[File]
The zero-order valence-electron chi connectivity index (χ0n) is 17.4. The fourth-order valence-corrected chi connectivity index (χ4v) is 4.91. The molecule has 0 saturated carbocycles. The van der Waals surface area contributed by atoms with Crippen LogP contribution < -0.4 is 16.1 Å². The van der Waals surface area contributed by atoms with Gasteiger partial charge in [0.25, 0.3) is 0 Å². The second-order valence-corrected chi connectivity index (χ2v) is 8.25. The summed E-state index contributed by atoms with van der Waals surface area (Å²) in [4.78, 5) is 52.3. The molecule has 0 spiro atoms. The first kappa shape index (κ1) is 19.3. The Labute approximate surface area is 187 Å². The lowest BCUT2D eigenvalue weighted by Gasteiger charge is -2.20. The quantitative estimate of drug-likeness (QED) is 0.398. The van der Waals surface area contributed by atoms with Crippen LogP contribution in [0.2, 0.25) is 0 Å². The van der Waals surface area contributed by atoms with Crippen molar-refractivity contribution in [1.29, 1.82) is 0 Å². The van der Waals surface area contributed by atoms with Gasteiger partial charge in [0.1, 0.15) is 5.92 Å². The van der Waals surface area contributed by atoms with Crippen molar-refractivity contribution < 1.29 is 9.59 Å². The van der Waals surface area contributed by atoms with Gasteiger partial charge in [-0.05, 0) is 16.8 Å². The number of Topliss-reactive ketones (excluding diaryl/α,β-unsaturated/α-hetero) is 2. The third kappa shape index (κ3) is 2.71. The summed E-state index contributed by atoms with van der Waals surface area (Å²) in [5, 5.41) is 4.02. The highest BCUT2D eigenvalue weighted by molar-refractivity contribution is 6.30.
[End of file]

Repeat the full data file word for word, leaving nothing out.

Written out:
The zero-order valence-electron chi connectivity index (χ0n) is 17.4. The fourth-order valence-corrected chi connectivity index (χ4v) is 4.91. The molecule has 0 saturated carbocycles. The van der Waals surface area contributed by atoms with Crippen LogP contribution < -0.4 is 16.1 Å². The van der Waals surface area contributed by atoms with Gasteiger partial charge in [0.25, 0.3) is 0 Å². The second-order valence-corrected chi connectivity index (χ2v) is 8.25. The summed E-state index contributed by atoms with van der Waals surface area (Å²) in [4.78, 5) is 52.3. The molecule has 0 spiro atoms. The first kappa shape index (κ1) is 19.3. The Labute approximate surface area is 187 Å². The lowest BCUT2D eigenvalue weighted by Gasteiger charge is -2.20. The quantitative estimate of drug-likeness (QED) is 0.398. The van der Waals surface area contributed by atoms with Crippen LogP contribution in [0.2, 0.25) is 0 Å². The van der Waals surface area contributed by atoms with Crippen molar-refractivity contribution in [1.29, 1.82) is 0 Å². The van der Waals surface area contributed by atoms with Gasteiger partial charge in [0.1, 0.15) is 5.92 Å². The van der Waals surface area contributed by atoms with Crippen molar-refractivity contribution < 1.29 is 9.59 Å². The van der Waals surface area contributed by atoms with Gasteiger partial charge in [-0.05, 0) is 16.8 Å². The number of Topliss-reactive ketones (excluding diaryl/α,β-unsaturated/α-hetero) is 2. The third kappa shape index (κ3) is 2.71. The summed E-state index contributed by atoms with van der Waals surface area (Å²) in [5, 5.41) is 4.02. The highest BCUT2D eigenvalue weighted by molar-refractivity contribution is 6.30.